I received a request from Book Publicity Services to read and review The Enlightenment Project by Jonathan Robinson. It seemed like a great fit for this blog! I think you’ll agree.
I received the physical copy of the book while recovering from Covid.
The cover is simple… almost too simple, I thought. I wondered if the book would be simple, too.
Uh, no. In this case, the cover is very deceptive – IN A GOOD WAY!
I began to read and almost immediately ran across something so utterly profound that I knew I needed to wait to continue reading. I needed my non-Covid-addled head in the game!
After I was feeling better, I started over.
In chapter 1 – literally, page 9 – Robinson tells a story that gobsmacked me. Then it made me chuckle. It’s so… truthful… for people like me…
I would have *so* been like his students…
I won’t quote the entire story… in fact, I’m gonna wing it in my own words. Take from this what you will (and then get the book and read it for yourself. But I’m getting ahead of myself.)
Robinson was leading a spiritual group. He set up a video for a class he would not be attending. He told them ahead of time that it was the kind of film that would change their lives.
The film, which was to be Gandhi, the 1982 biographical film, was instead Men In Black II, which was universally panned and not-at-all spiritual.
One might expect that hilarity would ensue. Or, maybe the students would rightfully ask, “What the heck does he expect from THIS piece of crap?” or something similar.
In fact, with the caveat that this film would change lives, IT DID.
Nearly everyone wrote glowing reviews and some shared how the message changed their lives in a profound way.
Sit back and think about this for a moment. This very kind of thing has happened to me… a zillion times. I am always in search of meaning! Therefore, I find it! But I digress.
This message, to me, is the crux of the book. I’m not saying Robinson thinks so… but I sure do!
The rest of the book is so jam-packed with information, quotes, exercises, interviews, and *stuff*… it’s almost overwhelming.
But again, I’m getting ahead of myself.
Let’s go back to the very beginning: The Forward is written by Dr. Jeffrey Martin, Director, Center for the Study of Non-Symbolic Consciousness, and author of The Finders. His website FindersCourse.com was listed, so I went to take a look. There are quite a few videos of Dr. Martin discussing his work HERE.
Robinson has LOTS to say about Martin’s work in Chapter 2. I especially appreciated the discussion on shifts of consciousness, which Martin calls “Locations” (here’s why I love it – calling the shifts “locations” avoids suggesting that some experiences were better than others. Isn’t that awesome?).
As we progress through the chapters, we are introduced to concepts that are familiar… like fear. I’ve talked oodles about fear on this blog, with entire books and/or posts being devoted to the subject.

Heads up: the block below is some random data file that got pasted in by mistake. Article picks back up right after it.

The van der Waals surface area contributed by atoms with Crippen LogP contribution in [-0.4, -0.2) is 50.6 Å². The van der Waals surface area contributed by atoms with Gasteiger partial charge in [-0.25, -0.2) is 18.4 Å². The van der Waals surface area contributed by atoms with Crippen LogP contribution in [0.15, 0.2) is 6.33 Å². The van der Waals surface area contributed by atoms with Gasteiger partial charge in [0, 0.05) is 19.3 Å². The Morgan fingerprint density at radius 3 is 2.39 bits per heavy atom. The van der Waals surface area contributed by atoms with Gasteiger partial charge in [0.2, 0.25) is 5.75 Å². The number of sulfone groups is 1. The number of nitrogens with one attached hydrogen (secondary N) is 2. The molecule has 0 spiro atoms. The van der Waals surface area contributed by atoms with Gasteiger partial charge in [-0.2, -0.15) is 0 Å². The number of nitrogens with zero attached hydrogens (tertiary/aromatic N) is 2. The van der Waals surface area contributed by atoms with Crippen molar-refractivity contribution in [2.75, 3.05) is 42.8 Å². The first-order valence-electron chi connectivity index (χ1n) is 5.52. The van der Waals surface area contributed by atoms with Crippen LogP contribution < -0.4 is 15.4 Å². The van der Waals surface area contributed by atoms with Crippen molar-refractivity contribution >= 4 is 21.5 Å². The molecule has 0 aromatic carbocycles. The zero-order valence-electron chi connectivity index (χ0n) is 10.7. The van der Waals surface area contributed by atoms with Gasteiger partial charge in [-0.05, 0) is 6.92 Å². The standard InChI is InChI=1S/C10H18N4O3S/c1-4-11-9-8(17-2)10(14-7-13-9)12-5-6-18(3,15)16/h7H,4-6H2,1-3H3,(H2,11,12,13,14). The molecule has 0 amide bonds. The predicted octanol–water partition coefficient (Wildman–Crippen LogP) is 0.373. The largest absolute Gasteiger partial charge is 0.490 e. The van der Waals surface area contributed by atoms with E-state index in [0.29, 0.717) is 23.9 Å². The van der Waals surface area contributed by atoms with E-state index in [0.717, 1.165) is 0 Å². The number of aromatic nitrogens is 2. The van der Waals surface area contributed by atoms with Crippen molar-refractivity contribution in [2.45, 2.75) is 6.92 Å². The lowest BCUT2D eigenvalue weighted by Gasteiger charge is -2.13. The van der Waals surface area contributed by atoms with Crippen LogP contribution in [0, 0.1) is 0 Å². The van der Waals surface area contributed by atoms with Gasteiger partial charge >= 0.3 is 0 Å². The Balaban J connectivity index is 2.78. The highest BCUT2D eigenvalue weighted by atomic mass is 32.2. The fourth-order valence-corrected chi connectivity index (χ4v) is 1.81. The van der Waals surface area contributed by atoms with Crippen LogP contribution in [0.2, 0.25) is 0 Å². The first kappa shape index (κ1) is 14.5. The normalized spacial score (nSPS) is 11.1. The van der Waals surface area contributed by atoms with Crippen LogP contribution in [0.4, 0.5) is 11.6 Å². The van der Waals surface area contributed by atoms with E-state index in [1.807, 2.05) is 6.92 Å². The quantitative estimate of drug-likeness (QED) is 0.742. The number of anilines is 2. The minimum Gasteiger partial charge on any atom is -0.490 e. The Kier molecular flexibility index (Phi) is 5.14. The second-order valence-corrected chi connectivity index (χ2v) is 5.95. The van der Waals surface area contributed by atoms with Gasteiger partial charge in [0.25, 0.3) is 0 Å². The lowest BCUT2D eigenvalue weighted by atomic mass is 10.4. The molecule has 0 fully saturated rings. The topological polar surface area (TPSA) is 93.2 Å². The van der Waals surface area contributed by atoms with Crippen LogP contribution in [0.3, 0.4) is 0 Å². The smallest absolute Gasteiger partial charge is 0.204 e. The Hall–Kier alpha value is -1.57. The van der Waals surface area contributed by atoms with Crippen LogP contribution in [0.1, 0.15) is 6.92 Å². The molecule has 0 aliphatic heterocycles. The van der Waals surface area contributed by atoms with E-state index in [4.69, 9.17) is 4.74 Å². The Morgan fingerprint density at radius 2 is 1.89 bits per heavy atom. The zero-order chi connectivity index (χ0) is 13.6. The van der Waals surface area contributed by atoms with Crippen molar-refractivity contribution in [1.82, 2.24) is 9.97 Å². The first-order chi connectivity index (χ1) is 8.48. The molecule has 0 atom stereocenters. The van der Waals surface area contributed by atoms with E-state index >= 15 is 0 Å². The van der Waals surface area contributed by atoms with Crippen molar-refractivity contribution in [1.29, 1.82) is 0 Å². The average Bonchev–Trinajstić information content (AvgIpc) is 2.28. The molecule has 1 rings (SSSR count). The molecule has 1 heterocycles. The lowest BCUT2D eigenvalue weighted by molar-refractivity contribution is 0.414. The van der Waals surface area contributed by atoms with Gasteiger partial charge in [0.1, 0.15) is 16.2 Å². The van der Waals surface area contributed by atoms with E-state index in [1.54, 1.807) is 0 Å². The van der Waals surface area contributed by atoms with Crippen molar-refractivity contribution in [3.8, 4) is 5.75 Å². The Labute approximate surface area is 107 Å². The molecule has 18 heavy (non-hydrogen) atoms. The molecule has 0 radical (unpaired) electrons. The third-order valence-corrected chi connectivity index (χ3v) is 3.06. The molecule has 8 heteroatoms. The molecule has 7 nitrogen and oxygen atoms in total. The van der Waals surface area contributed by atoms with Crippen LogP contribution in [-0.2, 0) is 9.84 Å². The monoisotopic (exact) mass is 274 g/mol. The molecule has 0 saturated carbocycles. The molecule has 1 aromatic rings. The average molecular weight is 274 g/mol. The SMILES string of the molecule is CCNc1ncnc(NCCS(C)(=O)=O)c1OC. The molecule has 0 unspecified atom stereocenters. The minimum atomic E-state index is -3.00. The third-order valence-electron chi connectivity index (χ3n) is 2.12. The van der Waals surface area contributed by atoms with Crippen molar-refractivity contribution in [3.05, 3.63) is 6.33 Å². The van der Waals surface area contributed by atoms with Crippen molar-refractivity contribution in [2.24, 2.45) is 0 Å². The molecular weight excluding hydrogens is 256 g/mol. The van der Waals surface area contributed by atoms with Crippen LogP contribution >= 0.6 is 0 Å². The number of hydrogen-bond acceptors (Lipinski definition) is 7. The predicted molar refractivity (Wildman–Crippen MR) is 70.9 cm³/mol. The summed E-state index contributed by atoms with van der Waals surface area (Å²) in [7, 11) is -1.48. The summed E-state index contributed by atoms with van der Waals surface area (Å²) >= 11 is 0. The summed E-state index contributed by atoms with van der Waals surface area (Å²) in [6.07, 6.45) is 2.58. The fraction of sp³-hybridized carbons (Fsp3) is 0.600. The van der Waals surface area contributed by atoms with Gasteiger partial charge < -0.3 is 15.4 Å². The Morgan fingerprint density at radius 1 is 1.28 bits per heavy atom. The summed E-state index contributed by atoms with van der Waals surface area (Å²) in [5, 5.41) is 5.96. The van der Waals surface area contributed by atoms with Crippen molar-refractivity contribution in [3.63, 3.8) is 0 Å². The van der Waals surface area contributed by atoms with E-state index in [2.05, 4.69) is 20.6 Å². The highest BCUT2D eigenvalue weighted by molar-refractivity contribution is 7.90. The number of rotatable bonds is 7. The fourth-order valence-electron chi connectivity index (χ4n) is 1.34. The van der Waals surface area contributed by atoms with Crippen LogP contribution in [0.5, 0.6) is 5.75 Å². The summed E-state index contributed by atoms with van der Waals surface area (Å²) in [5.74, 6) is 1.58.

Fear is the first subject discussed in the book, quite reasonably, considering it causes SO MUCH TROUBLE.
Does Robinson give us the cure for fear?
The bottom line is that you, the reader, the sufferer, and the seeker need to DO THE WORK.
In that case, if you do, then maybe. Maybe you’ll find the cure for fear here.
Yes, there are excellent exercises throughout the book… and yes, there is one for fear. There are also questions at the end for answering and/or deeper thought.
Will they change your life?
I guess it depends on how you go in…
Like the example in the classroom above…
(See how I did that?)
Do you believe this book can change your life?
Then IT WILL.
The entire middle of this book is filled with everything we’d expect for a book of this caliber – which is very high, to be clear!
The subjects covered include religion, psychology, meditation, yoga, triggers, money (this chapter is especially good!), spirit, grace, and miracles… to name a few.
As we finish up, I want to share that I appreciated, “The Many Myths of Enlightenment” at the end of the book.
If there is a thread weaving throughout all the myths, it is this:
That being “Enlightened” is somehow the end of the journey.
It is NOT. Robinson is very clear about that.
Also, just an added FYI: Enlightened people experience pain, confusion, anxiety, depression… etc… in short: They are HUMAN.
This book is EXCELLENT! A definite keeper for your self-help bookshelf!
PS: I’ve mentioned before that I always sit down and research before I write a review. I look at websites, reviews, interviews, and other stuff. In this case, Robinson has a podcast called Awareness Explorers. He also has the Finding Happiness blog, though he hasn’t written on it since 2018. Still, it’s packed with tons of content, if you’re interested.
PSS: Although the subtitle of this book mentions depression, “How I Went From Depressed to Blessed, and You Can Too,” the discussion of depression (and suicide ideation) is contained mostly in the Introduction. I have not added a TW.
“Before enlightenment, chop wood and carry water. After enlightenment, chop wood and carry water.” Old Buddhist saying. 👌
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